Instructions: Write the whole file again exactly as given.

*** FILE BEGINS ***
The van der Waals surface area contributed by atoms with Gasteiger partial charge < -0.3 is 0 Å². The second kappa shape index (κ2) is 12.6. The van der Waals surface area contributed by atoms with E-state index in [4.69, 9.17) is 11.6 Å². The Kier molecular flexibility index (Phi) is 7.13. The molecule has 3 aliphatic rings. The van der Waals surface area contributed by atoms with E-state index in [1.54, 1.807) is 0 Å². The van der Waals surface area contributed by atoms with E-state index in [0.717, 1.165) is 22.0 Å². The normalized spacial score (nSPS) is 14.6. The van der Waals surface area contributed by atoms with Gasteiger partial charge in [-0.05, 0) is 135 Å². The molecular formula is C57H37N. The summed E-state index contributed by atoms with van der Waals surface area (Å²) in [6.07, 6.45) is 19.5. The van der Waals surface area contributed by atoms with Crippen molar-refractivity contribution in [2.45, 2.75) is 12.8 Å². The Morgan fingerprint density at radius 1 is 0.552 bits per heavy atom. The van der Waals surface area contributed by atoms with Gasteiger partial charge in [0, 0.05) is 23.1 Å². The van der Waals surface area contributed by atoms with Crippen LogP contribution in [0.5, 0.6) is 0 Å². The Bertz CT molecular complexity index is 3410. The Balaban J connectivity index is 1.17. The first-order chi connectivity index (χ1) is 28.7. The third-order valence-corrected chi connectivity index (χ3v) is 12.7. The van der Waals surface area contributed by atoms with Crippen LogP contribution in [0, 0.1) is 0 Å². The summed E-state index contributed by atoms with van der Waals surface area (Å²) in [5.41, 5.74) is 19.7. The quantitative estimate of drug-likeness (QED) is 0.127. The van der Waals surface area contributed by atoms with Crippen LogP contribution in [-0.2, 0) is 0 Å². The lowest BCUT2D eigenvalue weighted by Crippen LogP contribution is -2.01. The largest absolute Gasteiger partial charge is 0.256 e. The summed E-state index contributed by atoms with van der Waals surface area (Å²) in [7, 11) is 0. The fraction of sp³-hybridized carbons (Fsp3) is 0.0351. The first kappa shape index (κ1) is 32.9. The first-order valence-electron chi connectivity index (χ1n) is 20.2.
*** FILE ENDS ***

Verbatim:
The van der Waals surface area contributed by atoms with Gasteiger partial charge < -0.3 is 0 Å². The second kappa shape index (κ2) is 12.6. The van der Waals surface area contributed by atoms with E-state index in [4.69, 9.17) is 11.6 Å². The Kier molecular flexibility index (Phi) is 7.13. The molecule has 3 aliphatic rings. The van der Waals surface area contributed by atoms with E-state index in [1.54, 1.807) is 0 Å². The van der Waals surface area contributed by atoms with E-state index in [0.717, 1.165) is 22.0 Å². The normalized spacial score (nSPS) is 14.6. The van der Waals surface area contributed by atoms with Gasteiger partial charge in [-0.05, 0) is 135 Å². The molecular formula is C57H37N. The summed E-state index contributed by atoms with van der Waals surface area (Å²) in [6.07, 6.45) is 19.5. The van der Waals surface area contributed by atoms with Crippen molar-refractivity contribution in [2.45, 2.75) is 12.8 Å². The Morgan fingerprint density at radius 1 is 0.552 bits per heavy atom. The van der Waals surface area contributed by atoms with Gasteiger partial charge in [0, 0.05) is 23.1 Å². The van der Waals surface area contributed by atoms with Crippen LogP contribution in [0.5, 0.6) is 0 Å². The Bertz CT molecular complexity index is 3410. The Balaban J connectivity index is 1.17. The first-order chi connectivity index (χ1) is 28.7. The third-order valence-corrected chi connectivity index (χ3v) is 12.7. The van der Waals surface area contributed by atoms with Crippen LogP contribution in [0, 0.1) is 0 Å². The summed E-state index contributed by atoms with van der Waals surface area (Å²) in [5.41, 5.74) is 19.7. The quantitative estimate of drug-likeness (QED) is 0.127. The van der Waals surface area contributed by atoms with Crippen LogP contribution in [-0.2, 0) is 0 Å². The lowest BCUT2D eigenvalue weighted by Crippen LogP contribution is -2.01. The largest absolute Gasteiger partial charge is 0.256 e. The summed E-state index contributed by atoms with van der Waals surface area (Å²) in [7, 11) is 0. The fraction of sp³-hybridized carbons (Fsp3) is 0.0351. The first kappa shape index (κ1) is 32.9. The first-order valence-electron chi connectivity index (χ1n) is 20.2.